Traffic and traffic safety, especially in urban environments, tend to be at the forefront of most local government agencies. Statistically speaking, the numbers of accidents in an area are what drive the conclusions, decisions, and actions to be taken to better protect the population. Variables considered in traffic safety include: influence of alcohol or drugs; distracted driving from cell phone use; occupant safety, teen safety, motorcycle and pedestrian and bicycle safety; even street networks as in how the streets are designed are all being considered. This paper will examine these variables from the point of view in identifying any lurking variables that might be present. The results of this approach will show that while programs such as Driving Under the Influence (DUI) prevention, Distracted Driving Prevention and better safety measures a whole do in fact play a role in road safety outcomes, there is always more to a number than what gets published.
With the growing interest in traffic safety, local governments look at a variety of variables to try and find the various causes of such accidents and ways to mitigate the risk involved of being on the road today. Most of the statistical analysis of these variables is on a numerical scale. In this terminology, Johnson and Bhattacharyya (2010) stated in their book Statistics: Principles & Methods, variables are observations of a numerical-valued variable yield measurement data (p. 23). It is from this data that decisions can be made to make the roadways safer for all users. However there is always more to the story.
[...] (Marshall & Garrick, 2011). This might indicate that street design may play a role in safety. With an increase in nodes per intersection, the risk of being involved in an accident at those crossing increases. Other such variables for consideration could also include speed limits, cul-de-sac nodes, intersection types and times of the day. Conclusion As with any statistical reporting, one must be leery of lurking variables and understand that they are more than likely present. In regard to traffic and traffic safety, especially in urban environments, one must be willing to explore these lurking variables to be able to fully understand where the numbers are coming from and who is reporting them. [...]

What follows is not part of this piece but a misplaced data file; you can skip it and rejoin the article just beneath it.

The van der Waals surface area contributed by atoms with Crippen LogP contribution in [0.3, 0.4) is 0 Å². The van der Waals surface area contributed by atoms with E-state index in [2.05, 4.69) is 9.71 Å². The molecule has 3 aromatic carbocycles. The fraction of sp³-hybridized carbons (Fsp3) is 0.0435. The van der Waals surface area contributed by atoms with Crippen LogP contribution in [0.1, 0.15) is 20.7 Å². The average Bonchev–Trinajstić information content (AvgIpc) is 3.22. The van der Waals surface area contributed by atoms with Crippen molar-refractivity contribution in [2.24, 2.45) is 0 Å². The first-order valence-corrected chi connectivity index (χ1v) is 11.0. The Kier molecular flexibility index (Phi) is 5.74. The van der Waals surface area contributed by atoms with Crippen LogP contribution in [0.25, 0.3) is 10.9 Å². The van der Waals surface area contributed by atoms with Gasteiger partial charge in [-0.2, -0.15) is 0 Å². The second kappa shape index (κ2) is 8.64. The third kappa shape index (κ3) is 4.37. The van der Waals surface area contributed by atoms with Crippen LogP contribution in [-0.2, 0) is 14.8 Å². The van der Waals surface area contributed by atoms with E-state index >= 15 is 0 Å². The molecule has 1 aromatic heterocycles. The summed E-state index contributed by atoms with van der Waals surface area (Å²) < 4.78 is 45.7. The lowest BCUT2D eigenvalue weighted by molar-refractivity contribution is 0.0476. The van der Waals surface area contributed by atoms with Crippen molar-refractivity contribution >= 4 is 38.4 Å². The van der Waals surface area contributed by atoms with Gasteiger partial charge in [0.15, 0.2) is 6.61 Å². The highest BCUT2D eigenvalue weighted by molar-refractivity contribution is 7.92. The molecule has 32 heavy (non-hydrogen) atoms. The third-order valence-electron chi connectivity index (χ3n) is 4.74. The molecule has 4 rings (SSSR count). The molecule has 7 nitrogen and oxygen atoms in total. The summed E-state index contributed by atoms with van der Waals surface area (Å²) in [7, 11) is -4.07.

[...] Statement of the Problem With the growing interest in traffic safety, local governments look at a variety of variables to try and find the various causes of such accidents and ways to mitigate the risk involved of being on the road today. Most of the statistical analysis of these variables is on a numerical scale. In this terminology, Johnson and Bhattacharyya (2010) stated in their book Statistics: Principles & Methods, variables are “observations of a numerical-valued variable yield measurement data” (p. 23). It is from this data that decisions can be made to make the roadways safer for all users. However there is always more to the story. [...]
[...] (Document ID: 2314645171). Marshall, W., & Garrick, N . (2010). Street network types and road safety: A study of 24 California cities. Urban Design International, 133- 147. Retrieved April from ABI/INFORM Global. (Document ID: 2141956391). [...]
[...] Every year the state of California publishes a “Traffic Safety Report Card” letting the public know, overall, how safe California roadways are. The last report card published was February where it stated 2010, California's traffic fatalities decreased 11.9 percent (3,081 vs. 2,715) reaching the lowest level since the federal government began recording traffic fatalities in 1975” (Office of traffic Safety). To summarize the rest of the data within the California report card: Alcohol impaired driving fell (924 vs. 791) Drug involvement fell (339 vs. [...]
[...] The article starts out by stating “According to the California DMV, the rate of 16-year old licensed to drive unsupervised fell from 23% in 1997 to 14% by 2007” (Roan, 2011). Many states, including California restrict young drivers from certain higher-risk situation such as being on the road at night, talking on cell phones and driving with passengers until they gain more experience. “After passing a driving test, tens are issued a 12-month provisional license that prohibits them from driving between 11p.m. [...]
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